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VIDEO: Piedmont Rising, NC Advocates Highlight Alarming Statistics Around COVID-19 and Minorities

VIDEO: Piedmont Rising, NC Advocates Highlight Alarming Statistics Around COVID-19 and Minorities

Amidst Pandemic, NC Advocates Call for Medicaid Expansion, Enhanced Coronavirus Data Collection, and Protections for Frontline Workers

Raleigh, N.C. – ​Last night, Piedmont Rising hosted a virtual town hall focusing on the health and economic toll of the coronavirus pandemic, the impact of federal response efforts, and how activists can apply pressure to ensure health care is equitably accessible and affordable.

A recent report released by Piedmont Rising found that minority communities across North Carolina are experiencing the coronavirus pandemic more severely than other groups in terms of the number of deaths and diagnosed cases. The report points to policy decisions that have contributed to these racial disparities in health care.

Each expert spoke to the health and economic effects of COVID-19 and what North Carolinians can do to ignite change.

To watch the full town hall, click here.

Natalie Niemeyer, Piedmont Rising Research Director, said:

“Especially in the midst of a global pandemic, policymakers have an obligation to help address these racial inequities by expanding Medicaid and protecting the Affordable Care Act.

“One of the things (that have) been very clear is that, according to the latest reports from NCDHHS, roughly seventeen percent of confirmed Coronavirus cases in North Carolina are coming from the Hispanic community which is disproportionately high. The big takeaway is that experts have made it very clear that is probably drastically underreported because of hugely disproportionate access to health care coverage.”

Pilar Rocha-Goldberg, President/CEO of El Centro Hispano Inc., said:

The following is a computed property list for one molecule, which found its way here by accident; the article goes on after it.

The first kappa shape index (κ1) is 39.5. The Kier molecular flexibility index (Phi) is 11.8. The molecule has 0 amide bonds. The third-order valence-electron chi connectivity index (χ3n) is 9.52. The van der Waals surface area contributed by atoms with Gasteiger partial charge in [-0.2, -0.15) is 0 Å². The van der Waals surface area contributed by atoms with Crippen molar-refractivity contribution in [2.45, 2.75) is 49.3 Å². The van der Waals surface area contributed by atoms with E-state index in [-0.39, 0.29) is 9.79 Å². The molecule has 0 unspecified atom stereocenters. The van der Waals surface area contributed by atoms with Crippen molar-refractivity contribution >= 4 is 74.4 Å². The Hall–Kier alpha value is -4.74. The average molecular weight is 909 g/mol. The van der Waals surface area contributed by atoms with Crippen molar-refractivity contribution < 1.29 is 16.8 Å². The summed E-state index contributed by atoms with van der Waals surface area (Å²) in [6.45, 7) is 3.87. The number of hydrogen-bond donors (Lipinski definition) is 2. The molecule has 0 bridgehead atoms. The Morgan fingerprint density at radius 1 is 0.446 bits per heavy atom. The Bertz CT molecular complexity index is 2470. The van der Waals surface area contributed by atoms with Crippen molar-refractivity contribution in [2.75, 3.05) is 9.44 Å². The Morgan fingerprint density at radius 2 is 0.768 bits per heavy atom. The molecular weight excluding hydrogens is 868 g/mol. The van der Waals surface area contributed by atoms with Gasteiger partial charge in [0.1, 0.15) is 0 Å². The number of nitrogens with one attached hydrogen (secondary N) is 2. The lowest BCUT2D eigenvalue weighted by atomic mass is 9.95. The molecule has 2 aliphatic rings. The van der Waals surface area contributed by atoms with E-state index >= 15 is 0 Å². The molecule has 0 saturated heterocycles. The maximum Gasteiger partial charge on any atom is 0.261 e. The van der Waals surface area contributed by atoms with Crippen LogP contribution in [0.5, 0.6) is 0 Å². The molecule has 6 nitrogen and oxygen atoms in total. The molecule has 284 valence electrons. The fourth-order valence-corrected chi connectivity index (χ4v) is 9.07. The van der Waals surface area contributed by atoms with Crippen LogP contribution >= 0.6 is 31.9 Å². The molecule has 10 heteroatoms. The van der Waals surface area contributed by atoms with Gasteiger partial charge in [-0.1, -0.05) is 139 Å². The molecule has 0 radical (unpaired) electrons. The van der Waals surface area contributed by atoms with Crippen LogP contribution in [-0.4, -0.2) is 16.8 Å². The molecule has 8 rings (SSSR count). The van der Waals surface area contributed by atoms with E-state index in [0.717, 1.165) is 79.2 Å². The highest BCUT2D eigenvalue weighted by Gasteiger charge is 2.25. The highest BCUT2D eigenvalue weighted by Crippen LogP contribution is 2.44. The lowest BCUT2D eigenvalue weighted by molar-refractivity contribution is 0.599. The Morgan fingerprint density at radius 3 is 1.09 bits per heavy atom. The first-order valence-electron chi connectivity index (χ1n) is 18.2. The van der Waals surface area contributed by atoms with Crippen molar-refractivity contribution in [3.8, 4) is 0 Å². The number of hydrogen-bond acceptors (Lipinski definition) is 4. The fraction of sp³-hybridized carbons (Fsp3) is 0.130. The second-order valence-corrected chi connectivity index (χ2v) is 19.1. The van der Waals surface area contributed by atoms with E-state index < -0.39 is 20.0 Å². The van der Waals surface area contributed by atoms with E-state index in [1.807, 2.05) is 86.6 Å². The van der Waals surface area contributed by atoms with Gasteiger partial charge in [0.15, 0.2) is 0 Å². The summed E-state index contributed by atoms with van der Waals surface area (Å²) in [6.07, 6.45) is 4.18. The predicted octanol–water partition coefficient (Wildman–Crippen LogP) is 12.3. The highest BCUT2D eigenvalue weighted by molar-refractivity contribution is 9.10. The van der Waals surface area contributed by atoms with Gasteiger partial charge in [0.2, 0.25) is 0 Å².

“It’s difficult to see that many people (in the Latino community) were left out of the stimulus bill — even when many are mixed-status families and are considered essential workers.

"We are urging our government to look after our workers to show that they are truly essential by supporting them with safety measures to ensure their health as they continue working, but also the economic help they need.”

Xaviera “Zay” Bell, Executive Director of Zeal of Xander, said:

“It is critically important that we take hold of the situation. We need Medicaid expansion because there are people falling through the gaps. As a village we must be responsible for the villagers — what that means is that we have to bear this burden as a community and not alone.

“I had to learn that it serves no one to be silent about a problem that we see. The best thing that we can do is be vocal about it and put actions behind [our] words.”

The virtual town hall concluded with a call to action from Piedmont Rising Executive Director, Casey Wilkinson, for callers to get civically engaged and ensure lawmakers are held accountable to the communities that they serve, especially in times of crisis.

“It is rare for us to have a conversation with someone who does not have a health care story — whether it’s about a lack of access (to health care) or debilitating costs. We have to engage and have these conversations. We all have a voice. I encourage everyone to join this call to action — send an email to your network, share your story on our website so that we can proactively amplify your voices to impact change and improve health care for all North Carolinians,” said Wilkinson.

For more information about remedies and measures that Piedmont Rising is taking to bring attention to this pandemic visit

Media Contact:

Jessica Coscia


About Piedmont Rising

Piedmont Rising is a 501 (c)4 issue advocacy organization built by and for North Carolinians to advocate for lower insurance premiums and prescription drug costs and to ensure that more people have access to safe and affordable health care. Through grassroots organizing, education, and engagement, we are amplifying our health care stories and holding our elected officials accountable to the people, and issues they were elected to represent.

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